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Look What Taylor Swift’s Exclusive Singapore Shows Made Its Southeast Asian Neighbors Do TIME

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Fans across Southeast Asia were seeing Red when news broke last year that Singapore would be the only regional stop for Taylor Swift’s Eras Tour. But as concertgoers swarm to Singapore for the pop star’s six sold-out shows starting this weekend, it seems like Bad Blood is also brewing among neighboring government officials, amid allegations that Singaporean authorities specifically brokered a deal for TIME’s 2023 Person of the Year to Stay Stay Stay in the city-state.

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On Wednesday, Philippine lawmaker Joey Salceda called on the Philippines’ Department of Foreign Affairs to pressure its Singaporean counterpart agency for an explanation on the Delicate situation, local media reported.

“If true, [this] isn’t what good neighbors do,” said Salceda, adding that while the grant gave a significant boost to Singapore’s economy, “it was at the expense of neighboring countries, which could not attract their own foreign concert goers, and whose fans had to go to Singapore.”

“It also runs contrary to the principle of consensus-based relations and solidarity on which the ASEAN was founded,” he said, referring to the Association of Southeast Asian Nations, a body that helps to coordinate cooperation in the region.

How You Get the Girl

Speculations of an exclusivity deal between Singapore and Taylor Swift’s were first brought up by Thai Prime Minister Srettha Thavisin, who told a Bangkok business forum on Feb. 16 that he had heard from Swift’s concert promoter Anschutz Entertainment Group (AEG) that the Singapore government had offered up to $3 million to Swift’s team for each of the show’s she would put on in Singapore, in exchange for a promise not to perform anywhere else in Southeast Asia during her Eras Tour.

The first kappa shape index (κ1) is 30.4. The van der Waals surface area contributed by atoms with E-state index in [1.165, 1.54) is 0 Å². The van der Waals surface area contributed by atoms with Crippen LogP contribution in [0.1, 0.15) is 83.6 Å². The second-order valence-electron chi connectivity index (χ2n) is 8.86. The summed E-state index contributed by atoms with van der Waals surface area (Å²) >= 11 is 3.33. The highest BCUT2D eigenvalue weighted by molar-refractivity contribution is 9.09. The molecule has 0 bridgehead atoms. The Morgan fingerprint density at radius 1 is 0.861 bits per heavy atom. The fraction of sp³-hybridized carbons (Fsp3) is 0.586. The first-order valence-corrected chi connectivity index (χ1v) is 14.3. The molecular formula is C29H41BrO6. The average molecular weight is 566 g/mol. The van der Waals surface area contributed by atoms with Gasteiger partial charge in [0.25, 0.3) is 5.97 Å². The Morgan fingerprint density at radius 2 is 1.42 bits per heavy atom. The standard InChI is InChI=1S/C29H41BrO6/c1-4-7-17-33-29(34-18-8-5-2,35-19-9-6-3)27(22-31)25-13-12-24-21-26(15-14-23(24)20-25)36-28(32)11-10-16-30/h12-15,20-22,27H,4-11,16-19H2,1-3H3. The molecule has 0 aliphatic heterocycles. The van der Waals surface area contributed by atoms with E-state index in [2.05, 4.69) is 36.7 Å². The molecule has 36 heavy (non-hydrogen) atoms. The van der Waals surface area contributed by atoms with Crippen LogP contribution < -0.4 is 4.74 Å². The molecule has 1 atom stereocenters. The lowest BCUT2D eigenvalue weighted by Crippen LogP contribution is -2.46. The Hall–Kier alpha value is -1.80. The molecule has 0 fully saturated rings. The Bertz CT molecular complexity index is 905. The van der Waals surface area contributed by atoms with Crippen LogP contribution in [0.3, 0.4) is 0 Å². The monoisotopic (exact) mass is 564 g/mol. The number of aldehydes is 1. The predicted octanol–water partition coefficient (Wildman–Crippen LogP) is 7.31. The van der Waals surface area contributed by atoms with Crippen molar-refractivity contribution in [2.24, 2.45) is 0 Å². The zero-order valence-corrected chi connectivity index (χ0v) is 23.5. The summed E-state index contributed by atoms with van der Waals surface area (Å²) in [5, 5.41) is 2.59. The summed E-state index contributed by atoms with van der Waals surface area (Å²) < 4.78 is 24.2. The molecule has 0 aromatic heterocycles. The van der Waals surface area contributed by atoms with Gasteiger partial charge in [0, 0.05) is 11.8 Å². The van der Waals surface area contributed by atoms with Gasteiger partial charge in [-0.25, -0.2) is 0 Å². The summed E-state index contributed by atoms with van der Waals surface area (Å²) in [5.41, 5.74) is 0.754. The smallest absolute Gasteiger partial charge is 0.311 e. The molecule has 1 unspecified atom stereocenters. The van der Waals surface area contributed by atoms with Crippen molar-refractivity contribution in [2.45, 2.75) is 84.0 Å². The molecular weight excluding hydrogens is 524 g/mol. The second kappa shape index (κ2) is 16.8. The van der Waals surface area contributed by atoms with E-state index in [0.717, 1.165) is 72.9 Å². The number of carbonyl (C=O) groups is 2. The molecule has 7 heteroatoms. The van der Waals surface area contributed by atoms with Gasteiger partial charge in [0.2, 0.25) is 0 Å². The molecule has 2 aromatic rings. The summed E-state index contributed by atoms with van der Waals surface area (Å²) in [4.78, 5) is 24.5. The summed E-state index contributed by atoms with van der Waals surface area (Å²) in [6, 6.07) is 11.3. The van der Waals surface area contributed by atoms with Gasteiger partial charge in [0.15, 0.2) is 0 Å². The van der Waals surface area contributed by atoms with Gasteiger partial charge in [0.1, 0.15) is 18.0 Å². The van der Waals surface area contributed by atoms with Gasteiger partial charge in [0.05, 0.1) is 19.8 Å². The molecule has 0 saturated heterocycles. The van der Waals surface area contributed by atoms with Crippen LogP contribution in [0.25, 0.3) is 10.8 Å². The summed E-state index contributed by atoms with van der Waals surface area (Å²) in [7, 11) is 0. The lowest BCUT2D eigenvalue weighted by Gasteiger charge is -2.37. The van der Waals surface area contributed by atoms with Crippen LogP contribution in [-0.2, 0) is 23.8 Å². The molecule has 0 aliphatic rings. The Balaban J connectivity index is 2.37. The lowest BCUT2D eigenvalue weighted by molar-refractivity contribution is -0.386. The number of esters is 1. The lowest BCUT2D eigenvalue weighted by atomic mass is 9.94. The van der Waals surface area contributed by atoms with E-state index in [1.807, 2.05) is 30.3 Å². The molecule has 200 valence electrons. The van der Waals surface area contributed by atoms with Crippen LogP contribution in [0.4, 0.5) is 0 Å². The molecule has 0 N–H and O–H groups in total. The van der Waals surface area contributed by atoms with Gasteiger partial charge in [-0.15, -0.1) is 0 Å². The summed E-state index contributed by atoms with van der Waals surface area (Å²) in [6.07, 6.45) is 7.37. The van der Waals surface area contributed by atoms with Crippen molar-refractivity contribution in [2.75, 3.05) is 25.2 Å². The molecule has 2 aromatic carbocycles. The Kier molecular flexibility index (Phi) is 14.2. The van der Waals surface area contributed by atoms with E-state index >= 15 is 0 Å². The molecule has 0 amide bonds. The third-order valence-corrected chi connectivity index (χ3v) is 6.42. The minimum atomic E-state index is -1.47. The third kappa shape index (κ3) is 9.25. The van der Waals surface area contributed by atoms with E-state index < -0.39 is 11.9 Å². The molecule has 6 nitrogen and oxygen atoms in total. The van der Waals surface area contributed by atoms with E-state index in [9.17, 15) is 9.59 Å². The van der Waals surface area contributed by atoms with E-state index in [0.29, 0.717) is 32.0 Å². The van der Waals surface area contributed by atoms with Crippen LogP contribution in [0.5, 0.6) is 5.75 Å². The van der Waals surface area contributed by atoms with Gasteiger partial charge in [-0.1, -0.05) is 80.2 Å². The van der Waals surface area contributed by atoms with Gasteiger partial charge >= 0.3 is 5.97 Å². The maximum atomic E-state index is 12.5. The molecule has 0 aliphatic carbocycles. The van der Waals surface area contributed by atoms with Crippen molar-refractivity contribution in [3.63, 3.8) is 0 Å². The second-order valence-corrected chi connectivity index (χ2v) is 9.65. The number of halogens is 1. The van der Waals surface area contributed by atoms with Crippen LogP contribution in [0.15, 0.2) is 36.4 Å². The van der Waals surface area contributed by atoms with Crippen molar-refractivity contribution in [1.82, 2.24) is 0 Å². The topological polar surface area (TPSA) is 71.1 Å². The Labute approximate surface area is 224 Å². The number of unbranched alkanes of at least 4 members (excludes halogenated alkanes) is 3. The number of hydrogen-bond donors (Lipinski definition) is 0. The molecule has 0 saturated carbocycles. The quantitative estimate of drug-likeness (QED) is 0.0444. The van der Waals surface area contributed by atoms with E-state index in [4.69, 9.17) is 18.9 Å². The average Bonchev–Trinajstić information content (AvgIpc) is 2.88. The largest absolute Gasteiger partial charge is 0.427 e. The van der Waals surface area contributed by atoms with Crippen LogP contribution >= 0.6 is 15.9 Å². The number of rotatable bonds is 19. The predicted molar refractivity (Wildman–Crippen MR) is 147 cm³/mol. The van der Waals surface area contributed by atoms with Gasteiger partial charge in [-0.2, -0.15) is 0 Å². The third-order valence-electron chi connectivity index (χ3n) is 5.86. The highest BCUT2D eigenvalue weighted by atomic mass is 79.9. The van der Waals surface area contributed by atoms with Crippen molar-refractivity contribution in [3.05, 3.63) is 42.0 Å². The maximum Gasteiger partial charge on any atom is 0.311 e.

AEG did not immediately respond to TIME’s request for comment, while Singapore’s tourism and youth authorities confirmed to TIME in a joint statement that the tourism board had “supported the event through a grant” without specifying the sum or details of any restrictive clause. 

“If I had known this, I would have brought the shows to Thailand,” Srettha said at the forum, describing the Singapore government as “clever” for allegedly brokering an exclusive deal with the organizers. 

There’s little wonder why governments are desperate to have Swift grace their stadiums. The Grammy-winning singer is known to revitalize local economies wherever she goes. More than 300,000 tickets have been sold for Swift’s Singapore shows, and buzz surrounding the concert is giving the city-state a phenomenal economic boost. Tourists traveling in to catch Swift’s performance have driven up local hotel and flight prices by up to 30%, and experts estimate that Swift’s concerts could generate up to $500 million in tourism revenue—along with the cascading economic impact of the city solidifying its reputation as a massive events hub. 

The youth ministry, its statement to TIME said, “recognized that there will be significant demand from Singaporeans as well as fans across the region for her to perform in Singapore, and worked directly with AEG Presents for Taylor Swift to perform in Singapore.”

You Belong With Me

While some are decrying Singapore’s maneuver, others see opportunity in trying to replicate its success. Indonesia’s tourism minister told Bloomberg earlier this month that they “need ‘Swiftonomics’ for Indonesian tourism” and were introducing policies to entice more tourists to visit the country, including a seed fund of up to 2 trillion rupiah (about $127 million) per year to support music, sports, and cultural events.

And last week, when asked if Hong Kong would consider “similar arrangements” when trying to attract pop concerts to revive the city’s post-pandemic economy—in reference to Swift’s alleged deal in Singapore—the Chinese enclave’s leader John Lee said: “Amid Hong Kong’s fierce competition with other cities that have been striving to improve themselves, we have to be relentless in our efforts to lure mega events including matches, sports events and cultural events.”

Hong Kong authorities recently dedicated nearly $2 million in grants to welcome TIME’s 2023 Athlete of the Year Lionel Messi and his team Inter Miami to the city for a friendly match—though that ended in a PR disaster

Koh Ewe

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